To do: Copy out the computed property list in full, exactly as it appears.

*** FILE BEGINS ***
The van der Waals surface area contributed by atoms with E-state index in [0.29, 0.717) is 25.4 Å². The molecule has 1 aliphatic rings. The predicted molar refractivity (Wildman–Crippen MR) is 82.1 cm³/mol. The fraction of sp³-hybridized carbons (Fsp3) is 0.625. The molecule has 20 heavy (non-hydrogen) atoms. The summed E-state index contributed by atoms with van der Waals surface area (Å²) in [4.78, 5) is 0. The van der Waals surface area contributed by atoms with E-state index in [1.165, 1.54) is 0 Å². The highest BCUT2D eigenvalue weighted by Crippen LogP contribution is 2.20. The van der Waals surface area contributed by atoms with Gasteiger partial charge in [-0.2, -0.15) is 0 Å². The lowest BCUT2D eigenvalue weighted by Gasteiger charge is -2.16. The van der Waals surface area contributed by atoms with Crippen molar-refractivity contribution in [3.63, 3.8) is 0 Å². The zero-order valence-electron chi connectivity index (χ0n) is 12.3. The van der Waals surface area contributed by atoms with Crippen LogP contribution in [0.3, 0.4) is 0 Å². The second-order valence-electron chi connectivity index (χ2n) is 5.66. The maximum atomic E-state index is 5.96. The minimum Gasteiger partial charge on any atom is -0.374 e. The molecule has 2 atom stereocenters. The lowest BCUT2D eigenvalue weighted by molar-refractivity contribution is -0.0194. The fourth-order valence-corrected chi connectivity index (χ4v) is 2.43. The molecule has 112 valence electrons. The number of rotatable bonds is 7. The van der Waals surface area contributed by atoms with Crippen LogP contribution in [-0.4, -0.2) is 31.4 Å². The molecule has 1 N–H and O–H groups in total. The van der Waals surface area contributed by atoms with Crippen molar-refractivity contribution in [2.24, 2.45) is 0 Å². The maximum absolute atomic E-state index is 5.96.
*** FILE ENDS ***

The van der Waals surface area contributed by atoms with E-state index in [0.29, 0.717) is 25.4 Å². The molecule has 1 aliphatic rings. The predicted molar refractivity (Wildman–Crippen MR) is 82.1 cm³/mol. The fraction of sp³-hybridized carbons (Fsp3) is 0.625. The molecule has 20 heavy (non-hydrogen) atoms. The summed E-state index contributed by atoms with van der Waals surface area (Å²) in [4.78, 5) is 0. The van der Waals surface area contributed by atoms with E-state index in [1.165, 1.54) is 0 Å². The highest BCUT2D eigenvalue weighted by Crippen LogP contribution is 2.20. The van der Waals surface area contributed by atoms with Gasteiger partial charge in [-0.2, -0.15) is 0 Å². The lowest BCUT2D eigenvalue weighted by Gasteiger charge is -2.16. The van der Waals surface area contributed by atoms with Crippen molar-refractivity contribution in [3.63, 3.8) is 0 Å². The zero-order valence-electron chi connectivity index (χ0n) is 12.3. The van der Waals surface area contributed by atoms with Crippen LogP contribution in [0.3, 0.4) is 0 Å². The second-order valence-electron chi connectivity index (χ2n) is 5.66. The maximum atomic E-state index is 5.96. The minimum Gasteiger partial charge on any atom is -0.374 e. The molecule has 2 atom stereocenters. The lowest BCUT2D eigenvalue weighted by molar-refractivity contribution is -0.0194. The fourth-order valence-corrected chi connectivity index (χ4v) is 2.43. The molecule has 112 valence electrons. The number of rotatable bonds is 7. The van der Waals surface area contributed by atoms with Crippen LogP contribution in [-0.4, -0.2) is 31.4 Å². The molecule has 1 N–H and O–H groups in total. The van der Waals surface area contributed by atoms with Crippen molar-refractivity contribution in [2.24, 2.45) is 0 Å². The maximum absolute atomic E-state index is 5.96.